Effectiveness and Known Side Effects
The effectiveness of Ozempic and other brands of semaglutide has been investigated and documented by researchers. An expert opinion from S. A. Doggrell mentioned that semaglutide could be considered one of the best glucagon-like peptide-1 receptor agonists because its pharmacokinetics make it ideal for once-a-week dosing. The therapeutic mechanism and other benefits of this drug have been observed at an established dosage of 0.5 milligrams and 1.0 milligrams taken via the subcutaneous administration route once a week.
Researchers J. Blundell et al. investigated specifically its effect on appetite, energy intake, control of eating, food preference, and body weight through a randomized, double-blind, placebo-controlled, two-period crossover trial. The 12-week trial revealed that after a standardized breakfast, the drug led to a lower ad libitum energy intake during lunch and the subsequent evening meal and snack. This resulted in a 24 reduction in total energy intake across all ad libitum meals throughout the day compared to placebo.
H. C. Tan, O. A. Dampil, and M. M. Marquez conducted a systematic review and meta-analysis of published studies that investigated the effectiveness of subcutaneous semaglutide as a weight loss medication for obese individuals without diabetes. Results from a total of 3613 individuals showed that the drug is effective for weight loss with an 11.85 percent reduction from baseline compared to placebo. The same result was observed in another research by W. T. Garvey et al. that investigated the two-year effects of this drug.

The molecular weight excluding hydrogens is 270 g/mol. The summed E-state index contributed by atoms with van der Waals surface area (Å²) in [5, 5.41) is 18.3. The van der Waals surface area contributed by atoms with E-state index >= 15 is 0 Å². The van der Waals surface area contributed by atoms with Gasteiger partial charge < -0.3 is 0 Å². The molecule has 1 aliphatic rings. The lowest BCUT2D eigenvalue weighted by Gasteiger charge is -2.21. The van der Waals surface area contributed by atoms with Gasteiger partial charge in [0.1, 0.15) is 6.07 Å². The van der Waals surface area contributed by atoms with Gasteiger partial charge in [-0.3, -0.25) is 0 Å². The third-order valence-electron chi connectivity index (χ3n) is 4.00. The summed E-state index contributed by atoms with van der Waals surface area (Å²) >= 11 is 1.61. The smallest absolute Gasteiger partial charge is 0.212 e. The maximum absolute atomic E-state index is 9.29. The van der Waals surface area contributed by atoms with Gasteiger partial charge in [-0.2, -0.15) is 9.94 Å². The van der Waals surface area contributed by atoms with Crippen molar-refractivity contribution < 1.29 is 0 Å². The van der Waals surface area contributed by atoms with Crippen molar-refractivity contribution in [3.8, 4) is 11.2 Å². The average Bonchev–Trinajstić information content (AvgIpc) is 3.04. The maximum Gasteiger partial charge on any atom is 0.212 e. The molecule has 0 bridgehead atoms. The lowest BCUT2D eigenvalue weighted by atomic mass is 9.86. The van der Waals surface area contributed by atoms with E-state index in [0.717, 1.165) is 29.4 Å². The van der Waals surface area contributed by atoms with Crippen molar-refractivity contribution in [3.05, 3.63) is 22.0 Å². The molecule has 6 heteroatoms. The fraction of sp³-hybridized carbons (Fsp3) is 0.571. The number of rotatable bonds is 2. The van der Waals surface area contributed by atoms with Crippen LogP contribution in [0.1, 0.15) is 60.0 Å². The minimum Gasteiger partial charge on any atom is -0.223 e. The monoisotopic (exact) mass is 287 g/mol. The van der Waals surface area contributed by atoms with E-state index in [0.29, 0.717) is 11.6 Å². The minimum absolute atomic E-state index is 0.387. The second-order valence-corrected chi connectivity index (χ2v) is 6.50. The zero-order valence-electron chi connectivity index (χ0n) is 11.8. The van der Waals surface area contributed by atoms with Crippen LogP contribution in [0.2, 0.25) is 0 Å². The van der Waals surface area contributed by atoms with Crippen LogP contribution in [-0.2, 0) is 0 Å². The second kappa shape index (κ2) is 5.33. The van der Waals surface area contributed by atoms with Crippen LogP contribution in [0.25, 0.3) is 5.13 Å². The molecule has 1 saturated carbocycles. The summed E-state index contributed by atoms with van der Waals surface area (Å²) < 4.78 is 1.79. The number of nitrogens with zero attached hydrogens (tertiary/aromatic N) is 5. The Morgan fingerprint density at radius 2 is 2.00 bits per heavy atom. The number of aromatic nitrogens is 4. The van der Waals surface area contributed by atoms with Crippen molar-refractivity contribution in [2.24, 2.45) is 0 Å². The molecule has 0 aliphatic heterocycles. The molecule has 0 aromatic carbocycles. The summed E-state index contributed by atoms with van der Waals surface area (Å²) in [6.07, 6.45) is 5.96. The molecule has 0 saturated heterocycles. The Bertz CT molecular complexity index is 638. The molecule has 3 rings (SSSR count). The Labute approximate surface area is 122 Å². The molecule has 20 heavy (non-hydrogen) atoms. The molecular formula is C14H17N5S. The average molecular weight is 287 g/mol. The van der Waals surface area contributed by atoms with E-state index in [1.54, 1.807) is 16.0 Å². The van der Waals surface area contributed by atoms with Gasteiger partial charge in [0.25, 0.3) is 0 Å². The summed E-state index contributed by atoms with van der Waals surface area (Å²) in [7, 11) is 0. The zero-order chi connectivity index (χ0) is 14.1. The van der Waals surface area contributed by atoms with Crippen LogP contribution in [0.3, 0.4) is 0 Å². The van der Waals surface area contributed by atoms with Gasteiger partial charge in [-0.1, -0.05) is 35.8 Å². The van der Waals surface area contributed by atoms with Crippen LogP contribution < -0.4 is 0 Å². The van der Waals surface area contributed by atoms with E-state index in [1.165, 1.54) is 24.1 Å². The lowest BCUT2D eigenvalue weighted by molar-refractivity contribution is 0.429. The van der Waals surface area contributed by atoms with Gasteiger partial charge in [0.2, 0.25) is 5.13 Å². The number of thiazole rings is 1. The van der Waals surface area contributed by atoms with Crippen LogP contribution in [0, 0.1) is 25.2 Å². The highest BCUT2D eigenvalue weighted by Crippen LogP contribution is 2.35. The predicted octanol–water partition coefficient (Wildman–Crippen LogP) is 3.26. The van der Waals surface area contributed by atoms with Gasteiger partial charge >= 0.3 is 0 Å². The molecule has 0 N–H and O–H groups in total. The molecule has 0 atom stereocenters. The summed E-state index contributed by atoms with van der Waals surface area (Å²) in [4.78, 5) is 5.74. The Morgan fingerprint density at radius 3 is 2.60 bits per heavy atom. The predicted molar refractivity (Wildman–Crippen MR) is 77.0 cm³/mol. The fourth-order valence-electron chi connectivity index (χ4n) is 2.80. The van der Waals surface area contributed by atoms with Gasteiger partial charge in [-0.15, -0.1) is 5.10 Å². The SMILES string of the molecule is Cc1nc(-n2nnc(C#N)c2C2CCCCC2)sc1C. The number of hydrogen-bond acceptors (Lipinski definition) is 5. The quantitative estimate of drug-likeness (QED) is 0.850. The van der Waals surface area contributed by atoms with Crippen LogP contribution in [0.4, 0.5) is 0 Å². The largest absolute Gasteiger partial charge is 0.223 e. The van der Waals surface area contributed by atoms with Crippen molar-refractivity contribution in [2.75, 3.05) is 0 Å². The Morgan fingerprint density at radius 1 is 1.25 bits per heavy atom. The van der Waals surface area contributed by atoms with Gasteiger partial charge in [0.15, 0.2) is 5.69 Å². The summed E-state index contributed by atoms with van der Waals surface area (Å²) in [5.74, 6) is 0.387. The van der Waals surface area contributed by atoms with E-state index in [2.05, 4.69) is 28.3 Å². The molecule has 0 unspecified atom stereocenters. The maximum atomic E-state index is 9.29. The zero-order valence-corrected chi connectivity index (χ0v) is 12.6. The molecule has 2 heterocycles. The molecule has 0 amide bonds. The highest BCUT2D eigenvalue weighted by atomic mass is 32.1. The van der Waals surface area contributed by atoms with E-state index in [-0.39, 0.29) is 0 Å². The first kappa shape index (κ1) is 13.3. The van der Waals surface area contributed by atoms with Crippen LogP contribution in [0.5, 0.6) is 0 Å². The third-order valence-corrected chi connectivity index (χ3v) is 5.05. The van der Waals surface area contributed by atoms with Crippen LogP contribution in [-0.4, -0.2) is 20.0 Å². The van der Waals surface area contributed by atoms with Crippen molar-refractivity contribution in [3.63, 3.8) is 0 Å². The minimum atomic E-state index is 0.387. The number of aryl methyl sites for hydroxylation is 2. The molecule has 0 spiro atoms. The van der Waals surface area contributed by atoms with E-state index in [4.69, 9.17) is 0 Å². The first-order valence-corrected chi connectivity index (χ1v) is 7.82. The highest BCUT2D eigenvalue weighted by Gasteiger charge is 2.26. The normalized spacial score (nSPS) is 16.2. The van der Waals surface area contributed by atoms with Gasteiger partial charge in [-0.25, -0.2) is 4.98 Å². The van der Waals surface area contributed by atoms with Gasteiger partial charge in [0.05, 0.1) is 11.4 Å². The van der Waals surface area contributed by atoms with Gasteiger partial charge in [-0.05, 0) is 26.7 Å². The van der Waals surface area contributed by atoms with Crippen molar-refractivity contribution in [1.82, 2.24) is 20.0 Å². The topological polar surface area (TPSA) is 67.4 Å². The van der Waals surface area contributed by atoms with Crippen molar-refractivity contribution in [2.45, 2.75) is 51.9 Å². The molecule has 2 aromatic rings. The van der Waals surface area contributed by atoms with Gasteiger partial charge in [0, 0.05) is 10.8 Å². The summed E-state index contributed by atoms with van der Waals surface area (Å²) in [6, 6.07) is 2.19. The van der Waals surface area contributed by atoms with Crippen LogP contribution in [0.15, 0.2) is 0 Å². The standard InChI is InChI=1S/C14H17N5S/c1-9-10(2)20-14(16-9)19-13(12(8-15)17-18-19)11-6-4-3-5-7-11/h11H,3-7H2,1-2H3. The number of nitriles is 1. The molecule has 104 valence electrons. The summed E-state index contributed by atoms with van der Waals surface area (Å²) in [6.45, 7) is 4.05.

There are side effects to Ozempic and other brands of semaglutide. The maximum recommended dosage is 2.4 milligrams for 16 to 20 weeks. The limits in duration were determined to reduce the impact of common side effects like gastrointestinal disorders. Researchers have also warned that the drug increases retinopathy or preventable blindness due to blood vessel damage to a small extent. It is also contraindicated in people with a personal or family history of medullary thyroid carcinoma or with multiple endocrine neoplasia type 2.
FURTHER READINGS AND REFERENCES
- Blundell, J., Finlayson, G., Axelsen, M., Flint, A., Gibbons, C., Kvist, T., and Hjerpsted, J. B. 2017. “Effects of Once‐Weekly Semaglutide on Appetite, Energy Intake, Control of Eating, Food Preference and Body Weight in Subjects with Obesity.” Diabetes, Obesity and Metabolism. 19(9): 1242-1251. DOI: 1111/dom.12932
- Doggrell, S. A. 2018. “Semaglutide in Type 2 Diabetes – Is It the Best Glucagon-Like Peptide 1 Receptor Agonist?” Expert Opinion on Drug Metabolism & Toxicology. 14(3): 371-377. DOI: 1080/17425255.2018.1441286
- Garvey, W. T., Batterham, R. L., Bhatta, M., Buscemi, S., Christensen, L. N., Frias, J. P., Jódar, E., Kandler, K., Rigas, G., Wadden, T. A., and Wharton, S. 2022. “Two-Year Effects of Semaglutide in Adults with Overweight or Obesity: The STEP 5 Trial.” Nature Medicine. 28(1): 2083-2091. DOI: 1038/s41591-022-02026-4
- Tan, H. C., Dampil, O. A., and Marquez, M. M. 2022. “Efficacy and Safety of Semaglutide for Weight Loss in Obesity Without Diabetes: A Systematic Review and Meta-Analysis.” Journal of the ASEAN Federation of Endocrine Societies. 37(2): 65-72. DOI: 15605/jafes.037.02.14